• If you happen to be a dog, do not take Duralumin from her.
    • Jumbo seems to have a few, whether it be Miura one-upping him (unintentionally) or the possibility of Asagi being involved with another guy.
  • Bland-Name Product: Averted several times, more often than not — for example, Koiwai gets a package from, complete with the distinctive logo.
  • Blank White Eyes: Eventually happens to just about everyone around Yotsuba, and to Yotsuba herself, occasionally.
  • Blue with Shock: Well, hatched black lines of shock.
  • Blush Sticker:
    • Yotsuba, appropriately enough, gets two bright circles on her cheeks a few times, such as when her reading ability is praised.
    • Happens once with Jumbo, when he thinks he's about to meet Asagi.
  • Bread, Eggs, Milk, Squick: In Chapter 77, Yotsuba shows Torako the pictures she's been taking: a dog, a park, her dad's foot, and a yakuza (or at least that's what Yotsuba assumes he is).
  • Brick Joke:
    • When Fuuka asks Yotsuba what her dad does, she gets it mixed up and says "konnyaku" (a jelly from a type of potato) instead of "honyaku" (translations). Later on when shopping with them, Fuuka asks Koiwai a question about making konnyaku - when he gives a vague answer, she assumes it's a trade secret and leaves him confused.
    • The chapter with Danbo: at the beginning before he's revealed, Mrs Ayase teasingly asks if Miura is going to wear the costume home, and Miura replies it'd be too embarrassing. Towards the end, she does in fact go home (or at least leaves the Ayase house and walks down the street) in the costume so that Yotsuba won't find out it's who Danbo really is.
  • Broken Glass Penalty: At one point, Yotsuba kicks a soccer ball out a closed window by accident. Her dad spanks her (though, as we learn, this is because she lied about it and her father dislikes lies).
  • Can't You Read the Sign?: Yotsuba leans over the arm of an escalator... and hits her head on a sign warning not to do just that. Made even funnier when Koiwai mentions that he's never seen that happen before.
  • Cast of Snowflakes: Azuma does a fairly good job giving all characters, major or minor, distinct designs.
  • Cat Smile: Two from Fuuka, one from Ena, and one from Yotsuba, for various reasons. For example, Fuuka does it once when she finds out Jumbo uses a beard trimmer while trying to hold in her laughter as Yotsuba had just trimmed some of Jumbo's beard off right in the middle.
  • Cheerful Child: Yotsuba is a curious little fireball — at least for the first few volumes. As the series progresses and her characterization gets more nuanced, she becomes not universally cheerful: so far, she's been shown having two meltdown tantrums, a day of total dejection, as well as a fit of sulks that Koiwai and Yanda had to cajole her out of. Not so much averted as made part of a three-dimensional character, and her tantrums aside she is indeed one of the most optimistic children ever.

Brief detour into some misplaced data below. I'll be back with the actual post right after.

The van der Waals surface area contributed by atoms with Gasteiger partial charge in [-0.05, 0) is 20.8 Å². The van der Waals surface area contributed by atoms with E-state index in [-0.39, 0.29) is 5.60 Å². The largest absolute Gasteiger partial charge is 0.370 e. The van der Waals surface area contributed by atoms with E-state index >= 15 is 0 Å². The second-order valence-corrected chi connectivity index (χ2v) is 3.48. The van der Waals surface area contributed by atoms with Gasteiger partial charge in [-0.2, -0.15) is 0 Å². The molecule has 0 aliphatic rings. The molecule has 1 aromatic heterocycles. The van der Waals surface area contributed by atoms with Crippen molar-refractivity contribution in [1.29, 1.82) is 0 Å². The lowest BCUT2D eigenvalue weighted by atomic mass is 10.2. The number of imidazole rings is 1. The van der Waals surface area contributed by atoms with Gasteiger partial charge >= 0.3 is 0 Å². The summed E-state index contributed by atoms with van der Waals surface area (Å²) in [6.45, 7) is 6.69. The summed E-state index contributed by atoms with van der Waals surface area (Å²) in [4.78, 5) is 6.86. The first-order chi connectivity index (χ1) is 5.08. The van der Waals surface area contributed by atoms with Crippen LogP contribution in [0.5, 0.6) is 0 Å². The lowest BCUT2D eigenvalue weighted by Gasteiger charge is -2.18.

• Cicadian Rhythm: Subverted in the first chapter when Yotsuba climbs a telephone pole and pretends to be a cicada. Later lampshade hung when she develops an obsession with tsukutsukuboushi, a late-summer species said to bring the end of summer, to the point that she thinks they are summer-ending fairies; she then dresses up as how she imagines they look and claims she can end summer herself.
  • Combining Mecha: Augment variation: Parodied when Jumbo carries Yotsuba on his shoulders so her net can reach cicadas higher up the tree trunks. They even yell "GATTAI!"
  • Comedic Underwear Exposure: Koiwai generally wears boxers around the house during summer, and Yotsuba claims that he hates wearing pants.
  • Comic-Book Time: Although the story is about Yotsuba slowly growing up, with even chapters taking place on a specific date on the calendar, the setting is always set in the present. This allows for things to exist in the story that would not have existed in 2003 when the manga launched, such as digital SLR cameras, the Nintendo DS, and recently, smartphones.
  • Compliment Backfire: Played straight at Fuuka: "People look cool on bicycles ... even Fuuka." Yotsuba was musing to herself with no one around, so Fuuka never heard this. A weird variant with Asagi when Yotsuba played Opposite Day and blurts out, "Asagi's an ugly old hag!" Definitely heard by Asagi, who has no idea what she's doing and is understandably not pleased.
  • Continuity Nod: All over the place.
    • Pay particular attention to the "Yotsubox" in the corner of the TV room, where Yotsuba keeps, er, treasures picked up in previous chapters, and which accumulates drawings of people she meets.
    • The wall above Koiwai's desk collects Yotsuba's drawings and photos.